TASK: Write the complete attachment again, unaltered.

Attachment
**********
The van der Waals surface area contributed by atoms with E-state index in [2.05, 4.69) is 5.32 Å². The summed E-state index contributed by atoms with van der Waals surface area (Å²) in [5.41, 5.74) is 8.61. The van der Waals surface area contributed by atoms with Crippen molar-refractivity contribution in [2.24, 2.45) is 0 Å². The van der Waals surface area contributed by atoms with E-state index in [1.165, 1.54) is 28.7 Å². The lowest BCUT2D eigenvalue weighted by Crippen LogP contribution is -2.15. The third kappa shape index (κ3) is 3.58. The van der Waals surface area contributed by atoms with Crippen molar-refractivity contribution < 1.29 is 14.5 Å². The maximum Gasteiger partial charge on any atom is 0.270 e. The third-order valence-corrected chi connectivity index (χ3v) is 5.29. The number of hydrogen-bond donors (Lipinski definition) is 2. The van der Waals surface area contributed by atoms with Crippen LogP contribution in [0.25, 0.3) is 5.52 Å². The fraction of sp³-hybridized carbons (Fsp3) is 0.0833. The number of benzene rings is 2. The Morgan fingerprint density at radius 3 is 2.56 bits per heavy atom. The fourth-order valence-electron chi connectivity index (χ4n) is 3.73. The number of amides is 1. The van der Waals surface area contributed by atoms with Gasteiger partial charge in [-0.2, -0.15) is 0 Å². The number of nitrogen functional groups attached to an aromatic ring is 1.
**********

The van der Waals surface area contributed by atoms with E-state index in [2.05, 4.69) is 5.32 Å². The summed E-state index contributed by atoms with van der Waals surface area (Å²) in [5.41, 5.74) is 8.61. The van der Waals surface area contributed by atoms with Crippen molar-refractivity contribution in [2.24, 2.45) is 0 Å². The van der Waals surface area contributed by atoms with E-state index in [1.165, 1.54) is 28.7 Å². The lowest BCUT2D eigenvalue weighted by Crippen LogP contribution is -2.15. The third kappa shape index (κ3) is 3.58. The van der Waals surface area contributed by atoms with Crippen molar-refractivity contribution < 1.29 is 14.5 Å². The maximum Gasteiger partial charge on any atom is 0.270 e. The third-order valence-corrected chi connectivity index (χ3v) is 5.29. The number of hydrogen-bond donors (Lipinski definition) is 2. The van der Waals surface area contributed by atoms with Crippen LogP contribution in [0.25, 0.3) is 5.52 Å². The fraction of sp³-hybridized carbons (Fsp3) is 0.0833. The number of benzene rings is 2. The Morgan fingerprint density at radius 3 is 2.56 bits per heavy atom. The fourth-order valence-electron chi connectivity index (χ4n) is 3.73. The number of amides is 1. The van der Waals surface area contributed by atoms with Gasteiger partial charge in [-0.2, -0.15) is 0 Å². The number of nitrogen functional groups attached to an aromatic ring is 1.